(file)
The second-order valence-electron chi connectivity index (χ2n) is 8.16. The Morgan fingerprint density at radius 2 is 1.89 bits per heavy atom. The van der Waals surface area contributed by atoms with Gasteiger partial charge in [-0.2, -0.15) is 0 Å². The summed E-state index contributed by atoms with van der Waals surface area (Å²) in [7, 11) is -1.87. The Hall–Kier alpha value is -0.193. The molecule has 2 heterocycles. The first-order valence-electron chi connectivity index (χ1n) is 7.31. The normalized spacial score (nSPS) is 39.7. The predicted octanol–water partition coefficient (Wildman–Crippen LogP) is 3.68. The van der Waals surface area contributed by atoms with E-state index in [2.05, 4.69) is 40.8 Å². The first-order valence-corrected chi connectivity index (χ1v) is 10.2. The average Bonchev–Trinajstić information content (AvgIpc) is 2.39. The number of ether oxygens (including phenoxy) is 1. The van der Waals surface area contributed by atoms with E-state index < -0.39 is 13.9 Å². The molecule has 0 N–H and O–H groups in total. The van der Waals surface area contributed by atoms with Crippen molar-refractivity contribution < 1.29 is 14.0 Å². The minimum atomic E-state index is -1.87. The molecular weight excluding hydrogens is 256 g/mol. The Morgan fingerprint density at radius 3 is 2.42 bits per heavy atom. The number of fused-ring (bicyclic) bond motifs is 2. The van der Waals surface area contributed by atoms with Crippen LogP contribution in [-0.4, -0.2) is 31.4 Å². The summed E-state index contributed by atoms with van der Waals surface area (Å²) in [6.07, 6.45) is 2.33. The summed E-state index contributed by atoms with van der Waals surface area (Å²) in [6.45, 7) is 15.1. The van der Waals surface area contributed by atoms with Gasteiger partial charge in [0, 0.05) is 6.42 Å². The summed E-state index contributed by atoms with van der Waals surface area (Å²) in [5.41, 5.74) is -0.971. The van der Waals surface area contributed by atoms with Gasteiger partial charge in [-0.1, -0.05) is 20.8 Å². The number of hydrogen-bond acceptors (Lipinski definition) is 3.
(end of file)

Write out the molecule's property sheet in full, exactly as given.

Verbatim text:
The second-order valence-electron chi connectivity index (χ2n) is 8.16. The Morgan fingerprint density at radius 2 is 1.89 bits per heavy atom. The van der Waals surface area contributed by atoms with Gasteiger partial charge in [-0.2, -0.15) is 0 Å². The summed E-state index contributed by atoms with van der Waals surface area (Å²) in [7, 11) is -1.87. The Hall–Kier alpha value is -0.193. The molecule has 2 heterocycles. The first-order valence-electron chi connectivity index (χ1n) is 7.31. The normalized spacial score (nSPS) is 39.7. The predicted octanol–water partition coefficient (Wildman–Crippen LogP) is 3.68. The van der Waals surface area contributed by atoms with E-state index in [2.05, 4.69) is 40.8 Å². The first-order valence-corrected chi connectivity index (χ1v) is 10.2. The average Bonchev–Trinajstić information content (AvgIpc) is 2.39. The number of ether oxygens (including phenoxy) is 1. The van der Waals surface area contributed by atoms with E-state index < -0.39 is 13.9 Å². The molecule has 0 N–H and O–H groups in total. The van der Waals surface area contributed by atoms with Crippen molar-refractivity contribution < 1.29 is 14.0 Å². The minimum atomic E-state index is -1.87. The molecular weight excluding hydrogens is 256 g/mol. The Morgan fingerprint density at radius 3 is 2.42 bits per heavy atom. The number of fused-ring (bicyclic) bond motifs is 2. The van der Waals surface area contributed by atoms with Crippen LogP contribution in [-0.4, -0.2) is 31.4 Å². The summed E-state index contributed by atoms with van der Waals surface area (Å²) in [6.07, 6.45) is 2.33. The summed E-state index contributed by atoms with van der Waals surface area (Å²) in [6.45, 7) is 15.1. The van der Waals surface area contributed by atoms with Gasteiger partial charge in [0, 0.05) is 6.42 Å². The summed E-state index contributed by atoms with van der Waals surface area (Å²) in [5.41, 5.74) is -0.971. The van der Waals surface area contributed by atoms with Gasteiger partial charge in [-0.1, -0.05) is 20.8 Å². The number of hydrogen-bond acceptors (Lipinski definition) is 3.